"A woman should never be seen eating or drinking unless it be lobster salad and Champagne, the only true feminine and becoming viands." — Lord Byron
Sign me up for the Lord Byron lady diet! I, le Jerzee Girl, was just about to quickly reblog some lobster recipes from the NY Times when I realized that my summertime lobster adventures deserved a more thorough treatment. Behold, the Lobsterganza post.
1. If you are ever anywhere near Mt. Desert Island in Maine, run, do not walk, RUN to the Jordan Pond House and stuff thyself on the world’s most.amazing.popovers and the creamy, sherry infused lobster bisque (below). I highly recommend a 1-to-1 butter-dish-to-popover ratio. I do not, however, recommend then going on a 2-hour post-popover-death-march bicycle ride immediately afterwards.
2. If you are ever near Buzzard’s Bay in Massachusetts, stop in at the Back Eddy for the lobster casserole…yyyuummm… (and try the apple wood bacon wrapped scallops)
3.And then of course, there are the Jerzee Bites lobster roll recipes which started out this whole blog!
4. Have you ever wondered what people who catch lobster for a living call themselves? After polling numerous people in Maine, the debate raged on about whether they call themselves lobstermen or lobster fishermen or fishermen. The results were inconclusive, but we did learn that they call lobsters “bugs.” (Mmmm… hot buttery bugs…)
5. All this talk about lobster’s got me ready to head off to my favorite NY dealer — the Red Hook Lobster Pound. But how to prepare?
Here are 12 recipes from the NY Times Magazine: Thai Lobster Soup, Lobster Grapefruit Salad, Lobster with Curry Mayo, etc.
And a great lookin recipe I came across online:
Summer Shack’s Pan-Roasted Lobster with Chervil & Chives Recipe
(props to Chef Jasper White Scribner)
"The bourbon in this recipe adds a sweetness that mingles potently with the sweetness of the lobster. An excellent Cognac or brandy can be substituted for similar results. Fresh chervil imparts a hint of anise flavor to the lobster; if unavailable, fresh parsley mixed with a small amount of fresh tarragon (1/2 teaspoon) will give a taste almost as good.
Equipment: You will need a medium Chinese cleaver or large chef’s knife, a heavy oven-proof 12-inch sauté pan and tongs.”
2 live 1 ¾ pound hard-shell lobsters
2 tablespoons peanut oil
2 shallots (1 ½ ounces), finely diced
¼ cup bourbon or cognac
2 or 3 tablespoons dry white wine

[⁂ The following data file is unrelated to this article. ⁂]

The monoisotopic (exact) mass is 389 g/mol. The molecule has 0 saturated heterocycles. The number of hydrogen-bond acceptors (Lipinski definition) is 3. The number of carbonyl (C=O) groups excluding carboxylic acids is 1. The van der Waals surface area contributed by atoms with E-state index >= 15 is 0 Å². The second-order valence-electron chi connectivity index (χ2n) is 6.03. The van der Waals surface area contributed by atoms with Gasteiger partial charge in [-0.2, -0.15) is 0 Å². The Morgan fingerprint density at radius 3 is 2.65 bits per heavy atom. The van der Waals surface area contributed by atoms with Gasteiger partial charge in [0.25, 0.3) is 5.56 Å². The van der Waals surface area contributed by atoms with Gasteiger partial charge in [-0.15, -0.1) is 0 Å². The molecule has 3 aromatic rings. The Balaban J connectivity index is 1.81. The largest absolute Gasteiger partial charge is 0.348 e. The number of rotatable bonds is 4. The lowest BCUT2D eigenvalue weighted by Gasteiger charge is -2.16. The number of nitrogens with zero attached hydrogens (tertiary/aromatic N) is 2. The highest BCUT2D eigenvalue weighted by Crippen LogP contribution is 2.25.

6 tablespoons unsalted butter, cut into small pieces and chilled
1 tablespoon finely chopped chervil
1 tablespoon finely chopped fresh chives
kosher or sea salt
freshly ground pepper
1. Preheat the broiler or preheat the oven as hot as possible (500 or 550F). Position the oven rack in the upper third of the oven. You may need to shorten the cooking time slightly if the broiler rack is close to the heat.
2. Split the lobster lengthwise (it will kill the lobster instantly). Remove the tomalley and the roe if present. Now cut off the claw with the knuckle attached (where the knuckle meets the carapace). Cut the lobster halves into quarters. You will now have 6 pieces of lobster. Place the pieces of lobster, shell side down, on a plate.
3. Place the tomalley and roe in a small bowl. With a fork, break them into small pieces.
4. Place a heavy 12-inch sauté pan over the highest heat possible. Allow the pan to heat for 3 to 5 minutes until it becomes extremely hot. Add the oil and heat until it forms a film on the surface of the pan. Slide the lobster pieces, shell side down, into the hot oil. Using tongs, move the pieces in order to evenly sear all the shells. Because the lobster pieces are not flat, you will need to hold them with the tongs and press the shells into the hot oil to accomplish this. The claws need to be seared on only one side. When the shells have all turned bright red, which should take no more than 2 minutes, turn the pieces over. The oil will also have taken on a beautiful red tinge. Add the tomalley and roe to the pan.
5. Place the pan in the oven. If using the broiler, cook for 2 minutes. If using the oven, cook for 3 minutes. The shells should be slightly browned, even a bit charred in places.
6. Remove the pan from the oven and return it to the stove at maximum heat. Turn off the oven and put your plates in to warm. This will take only a minute. Warning: The handle of the pan will be red-hot and will stay hot until the dish is complete. To avoid burns, wear oven mitts from now until the dish is complete.
7. Add the shallots to the fat in the pan and stir. Add the bourbon and ignite. Shake the pan until the flames die down. Add the wine and let liquid in the pan reduce until the pan is almost dry. Turn the heat to low.
8. Quickly remove the pieces of lobster and place, shell side down, on warm plates. I like to “reconstruct” the lobster so that it looks similar to a split lobster. Arrange the claws so that they lean into the center of the lobster.
9. Return the pan to the heat and add the butter, chervil and chives. Swirl or stir the butter in the pan to create a creamy sauce with the pan juices. Season to taste with salt and pepper. Use very little salt, if any, because the lobster adds its own salt. Spoon the sauce over the lobster pieces (see photograph insert following page 50) and serve at once.
Serves 2 as a generous main course.
Viva the Sea Bug!